September 2020: comfort food and mediocre photography

Even though my photos scream everything is perfectly normal, we’ve also established that I’m not – at least I hope not, nor are those who I hold most dear. I do live productively within acceptable social standards, I (mostly) play by the rules, and I freely admit I love the most glaringly average things like a traditional Thanksgiving, homemade birthday cakes and Friday night football. But I also embrace foreign cultures, unfamiliar religious customs and the nutty, novel personalities I meet from simply keeping one eye open. I’ve shunned more than an occasional social obligation, experimented with vibrant hair color and driven just a little too fast from time to time.

September 2021: a giant leap forward in both areas

And what if the last two years could be used a reset, a free pass to shed bad habits, toxic people, unfulfilling pursuits, or joyless professions? Total reinvention is a huge ask and not for everyone; maybe it’s simple renewal, broken into simple gestures, much like recipes.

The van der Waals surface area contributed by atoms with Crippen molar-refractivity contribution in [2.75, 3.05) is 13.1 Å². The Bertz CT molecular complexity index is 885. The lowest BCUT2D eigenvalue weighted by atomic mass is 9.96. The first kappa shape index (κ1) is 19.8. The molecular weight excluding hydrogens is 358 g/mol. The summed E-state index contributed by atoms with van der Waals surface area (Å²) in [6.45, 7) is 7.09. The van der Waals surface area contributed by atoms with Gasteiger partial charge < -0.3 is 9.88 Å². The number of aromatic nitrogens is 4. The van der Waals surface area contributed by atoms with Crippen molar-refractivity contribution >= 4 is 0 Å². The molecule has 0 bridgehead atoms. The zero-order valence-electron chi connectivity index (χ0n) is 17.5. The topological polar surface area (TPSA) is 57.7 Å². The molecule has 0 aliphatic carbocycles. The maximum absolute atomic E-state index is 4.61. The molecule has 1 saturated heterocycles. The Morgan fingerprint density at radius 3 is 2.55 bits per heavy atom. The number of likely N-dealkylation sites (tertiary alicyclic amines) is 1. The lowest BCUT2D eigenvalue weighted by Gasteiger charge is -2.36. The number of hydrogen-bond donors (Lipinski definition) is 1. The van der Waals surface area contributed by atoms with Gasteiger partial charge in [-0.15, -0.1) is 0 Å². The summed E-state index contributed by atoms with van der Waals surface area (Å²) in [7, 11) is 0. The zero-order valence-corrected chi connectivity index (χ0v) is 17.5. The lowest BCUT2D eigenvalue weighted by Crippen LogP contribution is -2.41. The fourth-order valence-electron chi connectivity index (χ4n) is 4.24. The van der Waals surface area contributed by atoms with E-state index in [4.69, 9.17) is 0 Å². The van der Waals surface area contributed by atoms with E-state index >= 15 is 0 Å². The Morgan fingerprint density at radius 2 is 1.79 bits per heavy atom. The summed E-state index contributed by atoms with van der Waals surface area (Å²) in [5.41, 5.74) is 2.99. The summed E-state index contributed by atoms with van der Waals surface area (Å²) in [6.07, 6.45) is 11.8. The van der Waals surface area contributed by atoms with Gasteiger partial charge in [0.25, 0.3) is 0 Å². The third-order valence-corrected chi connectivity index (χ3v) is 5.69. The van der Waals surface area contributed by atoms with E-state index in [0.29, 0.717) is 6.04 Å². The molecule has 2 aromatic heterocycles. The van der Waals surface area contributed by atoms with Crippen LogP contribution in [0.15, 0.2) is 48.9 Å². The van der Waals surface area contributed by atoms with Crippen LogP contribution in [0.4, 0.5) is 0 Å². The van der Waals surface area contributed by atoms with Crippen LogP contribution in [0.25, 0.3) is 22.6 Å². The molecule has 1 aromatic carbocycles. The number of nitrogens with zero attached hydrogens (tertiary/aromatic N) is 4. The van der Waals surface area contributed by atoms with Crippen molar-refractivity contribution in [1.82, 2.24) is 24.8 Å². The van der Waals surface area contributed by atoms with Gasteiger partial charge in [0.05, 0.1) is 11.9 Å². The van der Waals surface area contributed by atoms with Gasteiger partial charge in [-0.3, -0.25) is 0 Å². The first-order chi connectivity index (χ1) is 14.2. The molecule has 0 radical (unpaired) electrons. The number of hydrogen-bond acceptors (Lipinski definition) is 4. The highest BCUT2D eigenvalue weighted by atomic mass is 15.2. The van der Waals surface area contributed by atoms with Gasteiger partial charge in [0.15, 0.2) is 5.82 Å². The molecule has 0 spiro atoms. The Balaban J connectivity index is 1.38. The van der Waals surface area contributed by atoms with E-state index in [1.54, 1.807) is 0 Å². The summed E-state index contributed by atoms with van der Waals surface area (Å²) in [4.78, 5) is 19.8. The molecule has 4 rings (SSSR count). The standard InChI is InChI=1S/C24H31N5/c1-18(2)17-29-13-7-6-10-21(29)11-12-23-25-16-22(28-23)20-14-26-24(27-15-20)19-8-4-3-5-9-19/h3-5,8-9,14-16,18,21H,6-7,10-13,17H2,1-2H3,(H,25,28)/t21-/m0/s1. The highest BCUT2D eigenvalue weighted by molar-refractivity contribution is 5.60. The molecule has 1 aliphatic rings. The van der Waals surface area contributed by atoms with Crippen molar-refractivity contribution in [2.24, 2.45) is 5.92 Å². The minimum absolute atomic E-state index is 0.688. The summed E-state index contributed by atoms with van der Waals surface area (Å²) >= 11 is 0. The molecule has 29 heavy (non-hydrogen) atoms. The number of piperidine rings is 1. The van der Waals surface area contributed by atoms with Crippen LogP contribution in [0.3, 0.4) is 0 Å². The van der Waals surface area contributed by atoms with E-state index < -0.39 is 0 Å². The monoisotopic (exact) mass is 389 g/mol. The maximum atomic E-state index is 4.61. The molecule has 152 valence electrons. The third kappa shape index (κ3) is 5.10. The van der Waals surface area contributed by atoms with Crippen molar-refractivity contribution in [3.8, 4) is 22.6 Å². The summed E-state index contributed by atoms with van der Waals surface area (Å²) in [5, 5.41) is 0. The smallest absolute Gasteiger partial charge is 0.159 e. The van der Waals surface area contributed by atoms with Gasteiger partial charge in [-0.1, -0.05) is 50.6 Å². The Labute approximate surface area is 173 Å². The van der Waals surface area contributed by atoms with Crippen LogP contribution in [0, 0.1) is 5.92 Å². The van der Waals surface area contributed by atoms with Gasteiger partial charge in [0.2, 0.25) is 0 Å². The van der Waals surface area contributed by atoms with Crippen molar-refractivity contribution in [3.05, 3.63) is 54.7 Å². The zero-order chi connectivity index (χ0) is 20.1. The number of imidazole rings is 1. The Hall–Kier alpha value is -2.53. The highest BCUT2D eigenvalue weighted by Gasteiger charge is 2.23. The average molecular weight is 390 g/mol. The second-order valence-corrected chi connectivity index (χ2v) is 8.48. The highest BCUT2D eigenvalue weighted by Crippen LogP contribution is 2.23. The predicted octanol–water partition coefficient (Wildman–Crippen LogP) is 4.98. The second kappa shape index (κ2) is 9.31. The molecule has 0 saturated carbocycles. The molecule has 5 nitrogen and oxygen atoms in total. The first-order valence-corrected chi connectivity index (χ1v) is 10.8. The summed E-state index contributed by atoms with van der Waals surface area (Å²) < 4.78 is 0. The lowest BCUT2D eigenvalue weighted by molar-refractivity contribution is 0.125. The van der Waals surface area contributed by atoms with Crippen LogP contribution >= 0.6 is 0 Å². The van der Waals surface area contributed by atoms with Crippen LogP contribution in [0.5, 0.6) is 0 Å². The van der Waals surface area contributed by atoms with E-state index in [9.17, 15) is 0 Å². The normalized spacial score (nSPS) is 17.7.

September 2022: established normalcy

Sure I can blend-in and play normal for a while, but I will ultimately call foul and fight my way back to the surface. Chameleons, opportunists, and even unpredictable 50+ Aquarians are all happiest with one foot in and one foot out. Thanks to the last five years, that’s the kind of friendly, approachable semi-iconoclasm I aim for. Plus now I have a new favorite word:


The News Orleans States, 1920